Blockchain for teachers: A life vest for learners?

blockchain for teachers

Not many of you should become teachers because those who teach will be judged more strictly. That’s a chilling warning everyone is aware of but not anyone could help with. Then comes blockchain which has gained fame over the last few years for its superior cybersecurity capabilities. Since 2019, a number of potential uses in education were already being explored. 

A few are the most exciting, but not in the way already visualized. Russian platform Disciplina is the first platform to harness the power of blockchain technology solely for education and recruiting. TeachMePlease, one of the Disciplina applications, is a higher education marketplace, bringing teachers and students together. However, both of these blockchain applications require the support of centralized institutions, without rewarding actual users.

Decentralizing blockchain for teachers

How about decentralizing blockchain for teachers? Teaching today’s children about cryptocurrency and blockchain technology gives them a marked advantage and encourages them to emerge as the next generation of leaders in this technological movement. How about rewarding teachers for the work they do on the blockchain? This will make blockchain part of everyday life, the true meaning of decentralization.

The role of teachers playing an effective part in the education of students in developing countries is often expressed with serious doubts. Research shows the “sea of unqualified teachers at the primary and secondary levels” in the context of teaching English at the school level. Here’s an innovative idea about blockchain for teachers which could very well be the life vest for learners, taken both ways.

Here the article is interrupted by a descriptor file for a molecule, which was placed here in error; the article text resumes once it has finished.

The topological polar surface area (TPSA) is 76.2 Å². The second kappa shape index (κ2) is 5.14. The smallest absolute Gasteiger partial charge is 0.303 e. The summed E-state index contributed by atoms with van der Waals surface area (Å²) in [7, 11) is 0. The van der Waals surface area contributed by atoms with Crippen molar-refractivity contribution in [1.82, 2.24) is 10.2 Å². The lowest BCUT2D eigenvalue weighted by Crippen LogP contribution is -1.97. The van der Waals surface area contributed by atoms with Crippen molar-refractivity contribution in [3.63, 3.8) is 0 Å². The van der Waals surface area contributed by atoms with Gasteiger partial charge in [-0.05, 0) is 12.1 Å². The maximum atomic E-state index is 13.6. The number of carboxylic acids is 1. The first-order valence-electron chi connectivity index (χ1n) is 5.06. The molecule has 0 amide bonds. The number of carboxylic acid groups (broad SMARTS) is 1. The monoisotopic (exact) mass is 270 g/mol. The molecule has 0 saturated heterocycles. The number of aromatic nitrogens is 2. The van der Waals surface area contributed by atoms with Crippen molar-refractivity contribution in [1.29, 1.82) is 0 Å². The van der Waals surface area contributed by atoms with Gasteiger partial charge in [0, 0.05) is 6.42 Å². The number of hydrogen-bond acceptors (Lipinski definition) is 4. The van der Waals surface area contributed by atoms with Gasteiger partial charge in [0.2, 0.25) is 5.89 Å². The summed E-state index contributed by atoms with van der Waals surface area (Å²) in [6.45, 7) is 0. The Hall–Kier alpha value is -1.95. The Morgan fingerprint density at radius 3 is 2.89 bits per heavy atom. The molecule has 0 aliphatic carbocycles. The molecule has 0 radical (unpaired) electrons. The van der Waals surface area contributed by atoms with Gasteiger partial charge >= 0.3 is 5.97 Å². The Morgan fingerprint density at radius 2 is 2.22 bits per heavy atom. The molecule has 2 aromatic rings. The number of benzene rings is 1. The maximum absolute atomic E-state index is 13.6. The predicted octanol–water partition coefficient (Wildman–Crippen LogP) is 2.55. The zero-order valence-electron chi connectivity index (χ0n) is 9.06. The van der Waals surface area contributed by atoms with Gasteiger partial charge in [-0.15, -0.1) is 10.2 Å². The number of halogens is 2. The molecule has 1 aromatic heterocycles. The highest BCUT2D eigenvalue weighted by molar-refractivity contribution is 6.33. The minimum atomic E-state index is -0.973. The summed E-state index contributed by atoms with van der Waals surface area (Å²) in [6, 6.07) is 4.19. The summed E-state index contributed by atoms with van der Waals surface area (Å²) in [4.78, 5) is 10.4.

Dear Diary

My uncle is a CERTIFIED FINANCIAL PLANNER and has to meet initial and ongoing education, experience, and professional development requirements, and  pass a rigorous exam that assessed his competency. Does my teacher have to do the same?

Blockchain Babe

Misappropriation of funds

One of the contributing factors is the shortage of funds to train teachers well, and the misappropriation of funds received in many instances. These two words, misappropriation and funds are often used in the same sentence. Why, in our age of blockchain technology, do we continue to fall into this hole?

The level of education and training of teachers and their poor attendance at school are real problems in parts of Africa, rural India, and many other developing nations, but the students in such areas cannot do without teachers. The thought of overcoming poor quality teachers purely with technology is unreal by itself.

The plight of these disadvantaged students is dire – a combination of several handicaps debilitating their potential to get ahead with a good education: poverty, urban/rural divide, caste, gender, language, religion, and parents who are functionally illiterate as well as poor access to hardware and cheap or no data.